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Suspected Nazi War Criminal Arrested in Philadelphia

Following a German warrant, 89-year-old man arrested on charges of aiding and abetting the killing of Jews in Auschwitz.
By Arutz Sheva Staff
First Publish: 6/19/2014, 2:16 AM

Auschwitz
Auschwitz
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An 89-year-old Philadelphia man has been arrested on charges of aiding and abetting the killing of 216,000 Jews while he was a guard at the Auschwitz death camp, The Associated Press (AP) reported on Wednesday.

The man, Johann “Hans” Breyer, was ordered held without bail on a German arrest warrant, the report said.

Breyer, a retired toolmaker, was arrested by U.S. authorities Tuesday night. He spent the night in custody and appeared frail during a detention hearing in federal court, wearing an olive green prison jumpsuit and carrying a cane, according to AP.

Legal filings unsealed Wednesday in the U.S. indicate the district court in Weiden, Germany, issued a warrant for Breyer's arrest the day before, charging him with 158 counts of complicity in the commission of murder.

Each count represents a trainload of Nazi prisoners from Hungary, Germany and Czechoslovakia who were killed at Auschwitz-Birkenau between May 1944 and October 1944, the documents said.

Attorney Dennis Boyle argued his client is too infirm to be detained pending a hearing on his possible extradition to Germany. Breyer has mild dementia and heart issues and has previously suffered strokes, said the lawyer.

The judge, however, ruled the detention center was equipped to care for Breyer, who appeared to comprehend questions about the nature of the hearing.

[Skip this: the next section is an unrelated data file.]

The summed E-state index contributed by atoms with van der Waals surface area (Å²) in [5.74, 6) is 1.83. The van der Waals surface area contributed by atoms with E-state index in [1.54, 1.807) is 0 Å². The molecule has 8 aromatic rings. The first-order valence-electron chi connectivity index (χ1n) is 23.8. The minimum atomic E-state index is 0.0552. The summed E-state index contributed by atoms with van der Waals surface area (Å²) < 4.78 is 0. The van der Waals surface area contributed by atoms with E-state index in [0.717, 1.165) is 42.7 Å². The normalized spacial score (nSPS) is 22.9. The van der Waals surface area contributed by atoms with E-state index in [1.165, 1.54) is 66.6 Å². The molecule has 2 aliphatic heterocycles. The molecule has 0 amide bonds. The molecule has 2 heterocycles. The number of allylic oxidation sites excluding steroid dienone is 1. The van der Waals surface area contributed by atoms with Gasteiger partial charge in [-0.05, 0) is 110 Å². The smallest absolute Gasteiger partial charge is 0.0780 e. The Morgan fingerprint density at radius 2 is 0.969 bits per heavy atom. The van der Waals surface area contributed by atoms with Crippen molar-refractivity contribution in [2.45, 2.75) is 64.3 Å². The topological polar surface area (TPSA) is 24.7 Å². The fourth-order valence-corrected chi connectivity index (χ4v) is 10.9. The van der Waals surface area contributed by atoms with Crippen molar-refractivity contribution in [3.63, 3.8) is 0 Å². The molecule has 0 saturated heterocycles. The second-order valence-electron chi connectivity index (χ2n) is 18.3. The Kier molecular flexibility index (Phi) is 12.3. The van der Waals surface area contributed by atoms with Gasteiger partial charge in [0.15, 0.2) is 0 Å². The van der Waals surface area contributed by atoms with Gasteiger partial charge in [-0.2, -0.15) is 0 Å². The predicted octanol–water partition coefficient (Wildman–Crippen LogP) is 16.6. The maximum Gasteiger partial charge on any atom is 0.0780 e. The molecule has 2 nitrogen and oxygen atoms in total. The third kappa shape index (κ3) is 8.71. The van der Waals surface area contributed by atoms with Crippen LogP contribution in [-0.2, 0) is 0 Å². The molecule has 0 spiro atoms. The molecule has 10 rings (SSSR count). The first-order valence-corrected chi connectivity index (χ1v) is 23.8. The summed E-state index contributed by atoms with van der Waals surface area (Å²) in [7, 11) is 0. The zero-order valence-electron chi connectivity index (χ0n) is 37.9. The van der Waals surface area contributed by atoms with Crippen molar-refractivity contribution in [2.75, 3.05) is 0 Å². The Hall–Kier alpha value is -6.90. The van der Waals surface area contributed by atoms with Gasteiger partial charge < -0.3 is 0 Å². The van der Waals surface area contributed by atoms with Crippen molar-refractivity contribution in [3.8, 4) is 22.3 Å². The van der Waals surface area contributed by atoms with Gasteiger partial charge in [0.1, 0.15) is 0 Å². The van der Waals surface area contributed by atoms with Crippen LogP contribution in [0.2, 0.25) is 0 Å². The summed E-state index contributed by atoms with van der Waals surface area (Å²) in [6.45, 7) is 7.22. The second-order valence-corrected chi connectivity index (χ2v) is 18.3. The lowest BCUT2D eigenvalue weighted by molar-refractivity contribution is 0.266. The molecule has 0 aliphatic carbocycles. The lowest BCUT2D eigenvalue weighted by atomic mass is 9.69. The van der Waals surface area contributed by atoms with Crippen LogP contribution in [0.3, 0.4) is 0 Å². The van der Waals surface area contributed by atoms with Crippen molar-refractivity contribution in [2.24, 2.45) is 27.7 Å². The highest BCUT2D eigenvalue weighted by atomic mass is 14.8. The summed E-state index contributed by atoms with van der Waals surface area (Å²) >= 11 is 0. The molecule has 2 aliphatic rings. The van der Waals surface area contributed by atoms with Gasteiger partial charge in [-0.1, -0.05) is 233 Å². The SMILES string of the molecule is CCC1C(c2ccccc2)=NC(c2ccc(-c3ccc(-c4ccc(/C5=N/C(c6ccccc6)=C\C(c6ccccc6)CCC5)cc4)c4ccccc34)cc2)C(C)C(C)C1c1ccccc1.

Breyer has been under investigation by prosecutors in the Bavarian town of Weiden, near where he last lived in Germany, the report said.

He has admitted he was a guard at Auschwitz during World War II, but has told AP he was stationed outside of the Auschwitz-Birkenau death camp part of the complex and had nothing to do with the wholesale slaughter of about 1.5 million Jews and others behind the gates.

The investigation in Germany came after years of failed U.S. efforts to have Breyer stripped of his American citizenship and deported.

A court ruling in 2003 allowed him to stay in the United States, mainly on the grounds that he had joined the SS as a minor and could therefore not be held legally responsible for participation in it. His American citizenship stems from the fact his mother was born in the U.S.; she later moved to Europe, where Breyer was born.

Germany recently began a crackdown on former Nazi war criminals and in March made several arrests of suspected criminals.

Some 220 others are still being investigated for possible charges but have not been located.

The series of arrests comes following the 2011 Munich trial of John Demjanjuk, a Nazi war criminal charged of assisting in the murder of 28,060 people at the Sobibor death camp and sentenced to five years. The former Nazi died in 2012.

Last month, Germany said that some 20 former guards at the Majdanek death camp could face charges, following a widespread probe of the Nazi SS men and women who served there during World War II.